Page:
- Season to taste with salt and pepper — or add it to any recipe you’d like to make.
(More detailed instructions are in the recipe card below.)
Uses for Wild Rice
- You can mix almost anything you want into the rice. From vegetables and meats to fruits and nuts. I think it’s incredibly tasty with Sherry Mushrooms.
- This delicious whole grain is a great addition to Thanksgiving stuffing, and it’s lovely to mix with other grains.
- People also love a wild rice salad, when it's mixed with greens and served cold.
- It makes for a great filling ingredient for stuffed peppers and mushrooms.
- It’s also a super delicious addition to soups and salads.
- If you want to cut down on the cooking time, you can soak the rice in cold water overnight. (Drain it when you’re ready to begin the cooking process.) Either way, how long to cook wild rice can vary, so check it often.
- If you’re using a salted stock or broth, don’t add salt — you can season to taste later.
- Since the cooking time can be long, I like to make a big batch at once to have on hand. You can freeze the wild rice if you do this. Just let it cool to room temperature and put it in a tightly sealed container. It will keep well in the freezer for four to six months. Freezing it in small batches is a good idea.
- While my simple method on the stove top works really well, if you want to use a rice cooker, you can follow this recipe.
The below image and written in the recipe card, is my favorite wild rice recipe. Its earthy flavor is so delicious with the subtly sweet cranberries.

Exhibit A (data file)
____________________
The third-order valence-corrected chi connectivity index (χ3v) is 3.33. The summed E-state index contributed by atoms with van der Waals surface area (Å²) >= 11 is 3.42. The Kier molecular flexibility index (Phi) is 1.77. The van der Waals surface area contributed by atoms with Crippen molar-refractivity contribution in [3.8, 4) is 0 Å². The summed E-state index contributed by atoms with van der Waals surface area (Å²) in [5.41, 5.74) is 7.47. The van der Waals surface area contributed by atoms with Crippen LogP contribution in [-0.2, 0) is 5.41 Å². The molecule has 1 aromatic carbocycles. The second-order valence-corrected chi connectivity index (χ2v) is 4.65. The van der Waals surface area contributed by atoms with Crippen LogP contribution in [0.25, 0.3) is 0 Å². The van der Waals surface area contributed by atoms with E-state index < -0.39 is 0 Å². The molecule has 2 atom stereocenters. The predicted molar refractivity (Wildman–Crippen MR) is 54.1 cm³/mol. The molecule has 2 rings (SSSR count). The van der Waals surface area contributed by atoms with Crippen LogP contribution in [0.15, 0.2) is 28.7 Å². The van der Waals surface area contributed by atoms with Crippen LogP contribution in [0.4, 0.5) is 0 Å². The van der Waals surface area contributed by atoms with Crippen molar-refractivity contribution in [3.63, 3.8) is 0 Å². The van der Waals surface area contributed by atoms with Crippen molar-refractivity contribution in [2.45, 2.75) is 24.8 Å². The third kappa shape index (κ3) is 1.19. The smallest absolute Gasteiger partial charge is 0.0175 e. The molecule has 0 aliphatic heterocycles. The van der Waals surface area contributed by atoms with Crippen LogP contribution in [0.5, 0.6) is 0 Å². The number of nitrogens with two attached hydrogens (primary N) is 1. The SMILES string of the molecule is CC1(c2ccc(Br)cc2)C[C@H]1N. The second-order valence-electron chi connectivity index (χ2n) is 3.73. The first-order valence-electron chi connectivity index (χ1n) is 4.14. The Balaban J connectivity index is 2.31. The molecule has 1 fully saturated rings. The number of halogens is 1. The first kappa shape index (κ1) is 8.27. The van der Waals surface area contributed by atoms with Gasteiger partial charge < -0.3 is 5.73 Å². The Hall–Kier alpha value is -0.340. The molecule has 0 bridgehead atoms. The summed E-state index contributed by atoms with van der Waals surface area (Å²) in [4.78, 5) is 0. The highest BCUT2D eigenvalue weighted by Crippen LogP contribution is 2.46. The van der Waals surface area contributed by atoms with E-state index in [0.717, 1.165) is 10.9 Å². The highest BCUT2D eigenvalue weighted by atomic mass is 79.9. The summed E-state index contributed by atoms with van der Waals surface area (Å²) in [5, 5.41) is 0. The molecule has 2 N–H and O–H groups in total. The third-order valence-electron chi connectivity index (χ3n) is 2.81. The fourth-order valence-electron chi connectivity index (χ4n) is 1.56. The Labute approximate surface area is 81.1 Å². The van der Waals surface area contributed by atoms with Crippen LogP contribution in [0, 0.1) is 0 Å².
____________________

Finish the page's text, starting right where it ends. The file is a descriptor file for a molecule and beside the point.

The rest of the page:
More Wild Rice Recipes:
Cranberry Wild Rice
You can also get a wild rice blend or wild rice pilaf.
Now that you know how to cook wild rice, I bet you’ll be using it all the time.
Cranberry Wild Rice Recipe
To cook the rice
- 1 cup raw wild rice
- 2 cups unsalted vegetable stock
- 1½ cups water
- ¾ teaspoon salt
- pepper to taste
For the Cranberry Wild Rice dish
- 3 cups cooked wild rice
- ¼ cup toasted pine nuts
- ¼ cup dried cranberries
- ¼ cup finely chopped green onions, washed and dried
- salt and pepper to taste
To cook the rice
- Rinse the rice under cold running water.Add the rinsed rice, stock, water and salt to a very large, heavy-bottomed pot and bring to a boil. Turn the heat to low and bring it to a simmer, cover, and cook until it’s tender, about 1 hour and 10 minutes. (Cooking times might vary.) You will see that most of the grains have split open and are curled when it's ready. If it’s tender, but there’s still liquid at the bottom of the pot, drain it. Season to taste if necessary with salt and pepper — or add it to any recipe you’d like to make.
For the Cranberry Wild Rice dish
- In a large mixing bowl, combine the cooked wild rice with the toasted pine nuts, dried cranberries and green onions. Mix and season to taste with salt and pepper. Serve hot, warm or at room temperature.